V: I’ve mentioned earlier that we are not structuring these interviews. I should emphasise that we mean this in the strongest possible sense: we introduce ourselves and the general focus of the research, go through the formal ethics discussion and signoff, and then use what we already know about the person’s background to say: “You’ve been involved with X – would you like to talk about that?” So far, we’ve never had to mention more than two “x”es before someone was off and running. Conversations are recorded (with the consent of the participants but, so far, no one has declined) so that we don’t have to madly dash off notes while they talk, but we both generally make brief notes of follow-up questions we’d like to ask – we use these if the conversation seems to stall. In general, though, the strategy is, as much as possible, to get out of the way of the discussion – to let people tell us what they want us to hear, and to ask only the questions we need to ask, in order to understand what they are trying to say.
I used to use this technique quite a bit in conflict resolution work – my staff used to jokingly call it “conversational judo”. In conflict resolution, of course, the point was to “get out of the way” of all the emotions that would usually initially be directed at you, as the convenient target for all the anger and frustration associated with the broader conflict. The idea was that, if you “pushed back” on strong emotions – by arguing, or by becoming emotional yourself – you would be much more likely to end up with a train wreck, with both of you crashed into one another. If you just let someone else’s emotions run their course for a while, you often reached a calmer point, when negotiations were possible.
In the current context, with the possible exception of some of the groups who have been long-term opponents of the development process, no one seems tempted to use us as proximate targets for their personal anger. But many people are very emotional, and many people have been bruised in some way by the process. This experience is not unique to one “side”: in general, everyone is trying to achieve something they genuinely believe is a good thing, and everyone has been forced to compromise on, or surrender, all or part of their original goals – it’s not difficult to feel very strong emotions, to feel very bruised by the process. Given this context, it seemed at best insensitive to march in, clipboard in hand, requiring people to answer a series of questions that we had pre-determined would capture the “canonical” dimensions of their experience…
While I agree with this decision, all research strategies have their drawbacks, and one drawback of our strategy is that we are running into a number of what I’ve been calling “decentred facts” – items that come up in multiple interviews, which are strongly believed to be true, but where we are unsure of the… ontological status of the information. I’ll give one brief example: the development we’re studying most closely was originally designed by a very idealistic developer, who recruited homeowners very carefully (some have described the sales process as being similar to a job interview) to ensure that very specific values were inculcated among residents of this new community. The strategy worked – many residents were, in effect, converted to a specific vision of what the community would become. Residents were heavily involved in the “visioning” process for the planning of future stages, and were therefore much more aware than usual of the plans for the forthcoming town centre.
The town centre plans had progressed to the point where the only thing required for approval was signoff by the Planning Minister. Had this signoff occurred, the town centre would most likely have progressed as planned, even if the development happened to be sold off to another developer. For reasons I won’t detail here, the development was sold before the Minister’s signoff had occurred, and so the town centre development is now back on the drawing board.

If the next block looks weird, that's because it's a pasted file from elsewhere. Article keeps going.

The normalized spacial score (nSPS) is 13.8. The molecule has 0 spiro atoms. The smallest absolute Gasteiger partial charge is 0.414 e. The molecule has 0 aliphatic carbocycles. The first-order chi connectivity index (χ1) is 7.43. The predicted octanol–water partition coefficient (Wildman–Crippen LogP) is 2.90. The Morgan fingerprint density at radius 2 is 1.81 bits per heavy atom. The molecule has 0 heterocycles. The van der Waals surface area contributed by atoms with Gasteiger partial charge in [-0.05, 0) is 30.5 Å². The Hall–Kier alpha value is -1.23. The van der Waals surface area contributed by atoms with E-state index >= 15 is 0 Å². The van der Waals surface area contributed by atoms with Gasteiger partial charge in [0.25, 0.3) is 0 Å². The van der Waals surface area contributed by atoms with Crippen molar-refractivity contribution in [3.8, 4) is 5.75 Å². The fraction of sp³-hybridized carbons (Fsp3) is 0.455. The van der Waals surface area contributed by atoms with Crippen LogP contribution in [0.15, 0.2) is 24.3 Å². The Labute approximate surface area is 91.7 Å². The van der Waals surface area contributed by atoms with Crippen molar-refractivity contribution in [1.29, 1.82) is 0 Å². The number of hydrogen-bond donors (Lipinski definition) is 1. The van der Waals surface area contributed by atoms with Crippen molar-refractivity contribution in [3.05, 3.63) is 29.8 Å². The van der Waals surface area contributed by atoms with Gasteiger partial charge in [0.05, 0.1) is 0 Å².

For the residents, and for the original developer, this series of events is experienced as a significant betrayal. This sense of betrayal is underscored by two phrases repeatedly used in discussions of the town centre: that the plans were “on the Minister’s desk”, and that the Minister was “only two weeks away from signing off” on the town centre. These phrases give a sense of immense urgency – and tragedy – to the political and economic negotiations around the sale of the development. They communicate very clearly the sense that something very special was ripped away – just on the cusp of its realisation.
These statements are obviously valuable as markers of the emotional experience of the sale of the development. We are also curious, though – mainly because we’re not personally sure how someone would know the timeline for approval, once something reaches the Minister – whether the “two week” figure literally describes the Minister’s timetabling, or whether the phrase is more like a meme that has spread widely because it best expresses the stakeholders’ sense of tragedy.
Because we’re treading softly on emotionally-charged issues, we’re holding these sorts of questions in suspension for the moment. We will follow up – most of the people who have granted initial interviews have also agreed to be interviewed again. And there are other ways to triangulate between interview material and other information sources. But the issue of “decentred facts” – widely shared notions that are, in principle, easily empirically tested, but that may be repeated even in the absence of empirical knowledge – is something that has interested us in the interviews conducted so far.
VI: My final observation is that we’ve become particularly concerned about how little seems to “penetrate” from the discussions we have at the beginning of the interview process. It’s become extremely clear, from questions people ask at the end, that very little of what we say in the beginning is “registering” in a way that enables someone to process and fully understand what we’re saying.